Homelessness: Statutory homelessness refers to households meeting specific criteria set out in legislation, and to whom a homelessness duty has been accepted by a local authority. Such households may be homeless, but are more likely to be threatened with the loss of, or are unable to continue with, their current accommodation.

A "main homelessness duty" is owed where the authority is satisfied that the applicant is eligible for assistance, unintentionally homeless and falls within a specified priority need group. Such statutory homeless households are referred to as "acceptances". Local Authorities have a duty to provide temporary accommodation for households who have been accepted by the Local Authority as homeless whilst settled accommodation is found. Temporary accommodations include Bed and Breakfasts (B&Bs), hostels and night shelters.

Following a long term downward trend in homelessness since 2004, homeless acceptances have been increasing nationally and locally. Due to a shortage of affordable permanent accommodation, the use of temporary accommodation and B&B has grown - with an increase in the number of placements and length of stay over recent years. This is unsuitable, unsettling and disruptive for homeless households. The sharply increasing demand in Reading for emergency housing has also led to a need to make B&B placements out of borough in some instances, which creates further problems for households.

Current Homelessness figures:

  • Average this year of 50 homeless presentations a month
  • Average of 23 homelessness acceptances per month
  • Currently have 255 people in temporary accommodation
  • Currently have 123 people in B & B

Objectively Assessed Housing Need

The figures emerging from the Berkshire Strategic Housing Market Assessment (SHMA) indicate an objectively assessed need for housing in Reading of 699 dwellings per year in the period to 2036.  This represents a 22% increase over the current rate of provision.  The Council is now about to start a review of its local plan which will primarily seek to set out a strategy to meet future development requirements.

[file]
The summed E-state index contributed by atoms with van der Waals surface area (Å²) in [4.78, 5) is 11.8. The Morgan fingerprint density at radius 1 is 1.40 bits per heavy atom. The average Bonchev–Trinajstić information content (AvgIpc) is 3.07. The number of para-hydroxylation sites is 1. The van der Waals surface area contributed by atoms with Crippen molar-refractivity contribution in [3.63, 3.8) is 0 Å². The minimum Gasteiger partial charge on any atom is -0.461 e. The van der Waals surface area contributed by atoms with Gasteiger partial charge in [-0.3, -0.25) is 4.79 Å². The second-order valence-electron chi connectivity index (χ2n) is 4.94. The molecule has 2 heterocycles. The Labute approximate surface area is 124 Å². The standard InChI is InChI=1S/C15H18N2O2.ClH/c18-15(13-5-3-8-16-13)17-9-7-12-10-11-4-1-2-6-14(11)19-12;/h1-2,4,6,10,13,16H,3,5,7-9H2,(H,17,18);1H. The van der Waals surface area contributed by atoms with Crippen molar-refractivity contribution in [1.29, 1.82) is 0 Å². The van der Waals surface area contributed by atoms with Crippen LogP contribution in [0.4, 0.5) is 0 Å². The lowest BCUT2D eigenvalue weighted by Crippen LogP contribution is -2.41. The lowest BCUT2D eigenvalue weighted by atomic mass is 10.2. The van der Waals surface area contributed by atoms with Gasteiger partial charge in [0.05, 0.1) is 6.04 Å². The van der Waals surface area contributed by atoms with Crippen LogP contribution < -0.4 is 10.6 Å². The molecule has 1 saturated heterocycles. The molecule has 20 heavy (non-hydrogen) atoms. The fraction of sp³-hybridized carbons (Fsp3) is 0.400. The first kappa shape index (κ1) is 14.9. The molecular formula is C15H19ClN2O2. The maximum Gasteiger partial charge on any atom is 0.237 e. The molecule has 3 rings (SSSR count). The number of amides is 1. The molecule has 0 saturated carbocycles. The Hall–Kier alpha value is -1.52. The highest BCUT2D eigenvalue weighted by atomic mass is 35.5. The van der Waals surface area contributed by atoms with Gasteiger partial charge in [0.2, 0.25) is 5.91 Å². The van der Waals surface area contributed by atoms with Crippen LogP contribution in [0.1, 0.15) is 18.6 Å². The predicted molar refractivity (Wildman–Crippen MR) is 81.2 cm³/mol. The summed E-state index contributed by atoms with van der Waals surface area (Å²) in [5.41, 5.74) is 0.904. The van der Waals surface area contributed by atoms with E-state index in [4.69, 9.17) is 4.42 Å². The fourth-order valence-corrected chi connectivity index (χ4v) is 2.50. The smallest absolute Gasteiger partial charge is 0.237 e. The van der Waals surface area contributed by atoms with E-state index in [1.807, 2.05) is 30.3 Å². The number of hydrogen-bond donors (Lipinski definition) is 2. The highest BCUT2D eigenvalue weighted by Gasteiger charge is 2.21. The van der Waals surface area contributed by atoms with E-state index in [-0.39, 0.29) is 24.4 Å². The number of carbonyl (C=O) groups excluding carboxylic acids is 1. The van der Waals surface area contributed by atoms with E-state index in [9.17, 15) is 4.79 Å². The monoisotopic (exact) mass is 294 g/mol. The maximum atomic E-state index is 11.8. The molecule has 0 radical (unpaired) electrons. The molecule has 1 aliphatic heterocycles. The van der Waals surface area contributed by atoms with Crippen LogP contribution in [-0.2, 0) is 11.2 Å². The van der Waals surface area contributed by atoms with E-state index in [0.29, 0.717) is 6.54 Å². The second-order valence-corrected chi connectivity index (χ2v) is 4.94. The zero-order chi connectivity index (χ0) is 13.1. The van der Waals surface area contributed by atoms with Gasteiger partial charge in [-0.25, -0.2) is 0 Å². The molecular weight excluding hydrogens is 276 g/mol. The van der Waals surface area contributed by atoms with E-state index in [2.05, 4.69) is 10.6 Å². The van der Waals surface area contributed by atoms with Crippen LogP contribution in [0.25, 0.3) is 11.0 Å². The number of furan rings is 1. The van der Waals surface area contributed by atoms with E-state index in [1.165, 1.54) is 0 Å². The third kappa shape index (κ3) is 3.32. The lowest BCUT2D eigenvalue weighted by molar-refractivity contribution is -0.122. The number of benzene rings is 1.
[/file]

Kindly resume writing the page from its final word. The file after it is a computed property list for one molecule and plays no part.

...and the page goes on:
National & Local Strategies (Current best practices)

In order to manage the pressure of increasing homelessness the Council has taken  a number of steps to manage the use of Bed and Breakfast and to meet the needs of homeless households, including the following:

Prevention

The Council's Housing Advice team takes an active approach to preventing homelessness. Wherever possible the service will support and enable a household to remain in their home and, where needed, to gain the skills to effectively sustain their tenancy in the future. The Authority has reconfigured the way that front line services are delivered to provide a triage service to maximise opportunities to identify risks and prevent homelessness at the earliest possible stage.

Supporting both Landlords and Tenants

The Council is providing additional advice and support to private sector landlords so that we create and maintain excellent working relationships with them in order to raise standards of practice and accommodation and maximise opportunities for preventing homelessness. The authority is active in tackling rogue landlords and driving up standards in the private rented sector.

The Housing Needs Service has commissioned a single provider, Launchpad, to provide housing related support to vulnerable individuals and families who may require assistance in maintaining a tenancy. Both the Council and other funded agencies offer money management advice and pre-tenancy training on tenants' rights and responsibilities. 

Temporary Accommodation